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Life Extension May Add Just Bad Time

时间: 2015年01月21日 | 作者: | 来源: 科学美国人

Living longer doesn’t necessarily mean living better. That’s the lesson from the tiny roundworm called C. elegans, long a workhorse in basic biology lab work. The research is in the Proceedings of the National Academy of Sciences. [Ankita Bansal et al, Uncoupling lifespan and healthspan in Caenorhabditis elegans longevity mutants]

 
In the study, thousands of normal C. elegans competed against strains that live days or weeks longer than their brethren, because of factors like genetic mutations or very low-calorie diets.
 
But a battery of tests to see how the all older worms moved or responded to stress revealed some hard truths: increased lifespan did not usually come with a prolonged period of health and strength. Indeed, the “good times” for each of the worms was roughly the same, regardless of their overall lifespan. In other words, the longer-living worms spent a greater proportion of their lives in a diminished state—with less mobility and stress resistance.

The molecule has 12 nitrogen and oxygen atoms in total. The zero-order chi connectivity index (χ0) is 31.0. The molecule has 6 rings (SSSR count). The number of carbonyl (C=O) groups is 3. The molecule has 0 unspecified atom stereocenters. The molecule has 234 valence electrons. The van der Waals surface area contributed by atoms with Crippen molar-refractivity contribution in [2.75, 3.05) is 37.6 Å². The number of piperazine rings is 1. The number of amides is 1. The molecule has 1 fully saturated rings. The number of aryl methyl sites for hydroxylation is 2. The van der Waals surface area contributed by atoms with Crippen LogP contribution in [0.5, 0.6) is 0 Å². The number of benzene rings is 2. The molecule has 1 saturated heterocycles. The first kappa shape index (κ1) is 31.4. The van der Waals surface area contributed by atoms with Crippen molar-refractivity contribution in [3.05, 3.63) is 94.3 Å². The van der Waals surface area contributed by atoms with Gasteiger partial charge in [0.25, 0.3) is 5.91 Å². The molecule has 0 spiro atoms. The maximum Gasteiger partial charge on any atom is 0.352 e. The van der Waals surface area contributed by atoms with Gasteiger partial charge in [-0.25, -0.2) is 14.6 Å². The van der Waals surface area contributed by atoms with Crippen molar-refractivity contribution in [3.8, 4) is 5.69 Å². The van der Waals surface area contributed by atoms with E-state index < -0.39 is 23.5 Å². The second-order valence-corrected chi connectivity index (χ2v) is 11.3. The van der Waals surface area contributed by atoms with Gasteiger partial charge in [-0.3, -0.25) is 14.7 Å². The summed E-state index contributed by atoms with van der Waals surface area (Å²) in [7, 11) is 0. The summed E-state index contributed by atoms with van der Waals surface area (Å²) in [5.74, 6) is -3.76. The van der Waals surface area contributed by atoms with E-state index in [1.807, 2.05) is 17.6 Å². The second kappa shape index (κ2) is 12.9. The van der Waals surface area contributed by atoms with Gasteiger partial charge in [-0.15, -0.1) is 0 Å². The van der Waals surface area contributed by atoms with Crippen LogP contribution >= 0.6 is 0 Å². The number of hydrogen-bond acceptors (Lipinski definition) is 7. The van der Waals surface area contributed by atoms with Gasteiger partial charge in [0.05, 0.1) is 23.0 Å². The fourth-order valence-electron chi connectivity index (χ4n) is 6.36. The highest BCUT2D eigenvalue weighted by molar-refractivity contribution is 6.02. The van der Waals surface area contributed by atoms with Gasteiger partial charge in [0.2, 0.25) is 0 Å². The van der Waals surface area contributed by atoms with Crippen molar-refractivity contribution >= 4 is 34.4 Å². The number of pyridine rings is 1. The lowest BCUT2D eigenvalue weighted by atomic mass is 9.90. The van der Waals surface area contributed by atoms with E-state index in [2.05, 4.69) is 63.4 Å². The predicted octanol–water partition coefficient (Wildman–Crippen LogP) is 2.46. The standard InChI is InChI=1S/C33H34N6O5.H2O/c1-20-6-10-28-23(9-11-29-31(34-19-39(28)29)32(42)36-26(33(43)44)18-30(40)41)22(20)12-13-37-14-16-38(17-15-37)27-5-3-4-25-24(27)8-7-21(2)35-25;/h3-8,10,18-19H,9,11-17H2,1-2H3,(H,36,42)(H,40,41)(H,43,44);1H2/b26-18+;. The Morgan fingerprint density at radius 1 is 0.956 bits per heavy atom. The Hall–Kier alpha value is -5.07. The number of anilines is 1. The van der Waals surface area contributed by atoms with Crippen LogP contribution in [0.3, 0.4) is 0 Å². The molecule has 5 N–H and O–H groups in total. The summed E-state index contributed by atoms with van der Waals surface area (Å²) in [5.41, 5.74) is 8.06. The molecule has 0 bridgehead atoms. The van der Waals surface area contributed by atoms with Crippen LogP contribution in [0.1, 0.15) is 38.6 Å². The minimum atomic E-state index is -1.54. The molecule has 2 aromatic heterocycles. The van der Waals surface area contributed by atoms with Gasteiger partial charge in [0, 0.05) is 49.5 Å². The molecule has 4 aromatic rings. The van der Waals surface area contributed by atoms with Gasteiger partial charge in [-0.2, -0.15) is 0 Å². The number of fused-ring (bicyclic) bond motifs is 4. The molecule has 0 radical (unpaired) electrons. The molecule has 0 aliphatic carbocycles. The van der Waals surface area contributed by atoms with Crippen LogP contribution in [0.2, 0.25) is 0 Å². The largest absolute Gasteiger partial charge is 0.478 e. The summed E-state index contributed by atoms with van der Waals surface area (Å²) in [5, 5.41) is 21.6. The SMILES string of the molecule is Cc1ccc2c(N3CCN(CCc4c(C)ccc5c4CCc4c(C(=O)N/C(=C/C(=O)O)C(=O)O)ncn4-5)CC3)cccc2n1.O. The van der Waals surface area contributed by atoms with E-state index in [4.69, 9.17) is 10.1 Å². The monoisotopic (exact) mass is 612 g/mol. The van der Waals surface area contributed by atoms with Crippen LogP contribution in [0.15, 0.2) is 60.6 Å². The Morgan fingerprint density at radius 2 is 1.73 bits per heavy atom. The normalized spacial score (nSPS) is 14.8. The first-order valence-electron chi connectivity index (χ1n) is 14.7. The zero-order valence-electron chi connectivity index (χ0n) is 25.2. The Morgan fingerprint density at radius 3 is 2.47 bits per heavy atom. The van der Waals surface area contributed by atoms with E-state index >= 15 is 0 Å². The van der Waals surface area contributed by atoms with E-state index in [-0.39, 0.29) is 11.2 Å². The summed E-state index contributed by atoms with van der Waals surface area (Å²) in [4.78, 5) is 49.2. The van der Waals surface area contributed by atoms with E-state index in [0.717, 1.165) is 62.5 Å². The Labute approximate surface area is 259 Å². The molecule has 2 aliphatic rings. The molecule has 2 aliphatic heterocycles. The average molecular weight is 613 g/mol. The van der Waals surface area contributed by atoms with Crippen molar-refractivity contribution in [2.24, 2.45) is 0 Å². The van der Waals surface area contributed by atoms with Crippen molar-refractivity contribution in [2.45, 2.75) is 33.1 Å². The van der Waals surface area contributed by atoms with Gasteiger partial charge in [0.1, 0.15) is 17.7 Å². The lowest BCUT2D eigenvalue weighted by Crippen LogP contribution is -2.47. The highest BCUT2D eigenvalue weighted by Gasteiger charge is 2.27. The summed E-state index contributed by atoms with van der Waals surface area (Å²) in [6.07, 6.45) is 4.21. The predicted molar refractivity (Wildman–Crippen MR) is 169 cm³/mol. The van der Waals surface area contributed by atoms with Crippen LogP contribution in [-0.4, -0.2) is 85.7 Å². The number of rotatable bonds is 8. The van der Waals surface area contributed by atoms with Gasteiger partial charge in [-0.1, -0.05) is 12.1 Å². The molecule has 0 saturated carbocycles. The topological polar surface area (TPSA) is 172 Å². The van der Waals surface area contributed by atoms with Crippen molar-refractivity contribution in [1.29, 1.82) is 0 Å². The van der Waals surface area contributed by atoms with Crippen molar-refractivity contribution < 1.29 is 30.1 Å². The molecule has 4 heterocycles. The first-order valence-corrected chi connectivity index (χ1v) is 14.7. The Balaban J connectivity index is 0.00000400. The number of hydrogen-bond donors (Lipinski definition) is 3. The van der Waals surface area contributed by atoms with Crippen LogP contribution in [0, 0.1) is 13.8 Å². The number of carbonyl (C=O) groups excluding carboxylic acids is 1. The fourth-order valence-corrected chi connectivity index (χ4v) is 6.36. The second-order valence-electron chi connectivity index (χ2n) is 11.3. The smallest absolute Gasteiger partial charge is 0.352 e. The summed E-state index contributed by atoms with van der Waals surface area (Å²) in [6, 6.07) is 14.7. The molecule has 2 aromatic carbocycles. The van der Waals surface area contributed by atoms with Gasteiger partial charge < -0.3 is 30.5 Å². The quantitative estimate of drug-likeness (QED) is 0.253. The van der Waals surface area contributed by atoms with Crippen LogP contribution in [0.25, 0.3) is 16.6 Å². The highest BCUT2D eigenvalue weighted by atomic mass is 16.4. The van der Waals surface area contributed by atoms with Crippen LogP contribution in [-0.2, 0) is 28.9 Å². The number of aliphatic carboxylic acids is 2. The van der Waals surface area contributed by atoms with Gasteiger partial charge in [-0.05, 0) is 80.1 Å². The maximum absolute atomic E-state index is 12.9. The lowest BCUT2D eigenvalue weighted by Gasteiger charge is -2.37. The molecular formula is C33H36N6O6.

Aging worms are not aging humans. But if the findings do extend to people, then life-extension efforts, such as calorie restriction, may not shake out to a better old age, just more years of frailty. With associated healthcare cost increases and quality of life decreases. The researchers suggest that it’s time to start thinking about what they call “healthspan”—and maximizing “healthspan,” rather than just tacking on years of poor quality.
 
—Dina Fine Maron
 
(The above text is a transcript of this podcast)